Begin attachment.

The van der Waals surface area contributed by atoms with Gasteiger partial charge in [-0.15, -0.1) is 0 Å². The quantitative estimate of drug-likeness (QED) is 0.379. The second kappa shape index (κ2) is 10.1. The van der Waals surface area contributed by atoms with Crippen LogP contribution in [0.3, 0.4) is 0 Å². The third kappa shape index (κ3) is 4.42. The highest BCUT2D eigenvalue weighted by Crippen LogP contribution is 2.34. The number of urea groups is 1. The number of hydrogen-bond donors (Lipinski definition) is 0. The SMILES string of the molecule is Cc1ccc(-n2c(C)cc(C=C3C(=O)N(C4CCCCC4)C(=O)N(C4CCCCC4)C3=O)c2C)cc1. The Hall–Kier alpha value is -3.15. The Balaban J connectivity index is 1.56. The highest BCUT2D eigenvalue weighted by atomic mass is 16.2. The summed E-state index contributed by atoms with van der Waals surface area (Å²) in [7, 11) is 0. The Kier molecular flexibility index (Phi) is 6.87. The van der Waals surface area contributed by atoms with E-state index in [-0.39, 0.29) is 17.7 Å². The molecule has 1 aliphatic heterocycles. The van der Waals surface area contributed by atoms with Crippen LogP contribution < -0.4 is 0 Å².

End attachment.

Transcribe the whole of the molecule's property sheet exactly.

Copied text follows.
The van der Waals surface area contributed by atoms with Gasteiger partial charge in [-0.15, -0.1) is 0 Å². The quantitative estimate of drug-likeness (QED) is 0.379. The second kappa shape index (κ2) is 10.1. The van der Waals surface area contributed by atoms with Crippen LogP contribution in [0.3, 0.4) is 0 Å². The third kappa shape index (κ3) is 4.42. The highest BCUT2D eigenvalue weighted by Crippen LogP contribution is 2.34. The number of urea groups is 1. The number of hydrogen-bond donors (Lipinski definition) is 0. The SMILES string of the molecule is Cc1ccc(-n2c(C)cc(C=C3C(=O)N(C4CCCCC4)C(=O)N(C4CCCCC4)C3=O)c2C)cc1. The Hall–Kier alpha value is -3.15. The Balaban J connectivity index is 1.56. The highest BCUT2D eigenvalue weighted by atomic mass is 16.2. The summed E-state index contributed by atoms with van der Waals surface area (Å²) in [7, 11) is 0. The Kier molecular flexibility index (Phi) is 6.87. The van der Waals surface area contributed by atoms with E-state index in [-0.39, 0.29) is 17.7 Å². The molecule has 1 aliphatic heterocycles. The van der Waals surface area contributed by atoms with Crippen LogP contribution < -0.4 is 0 Å².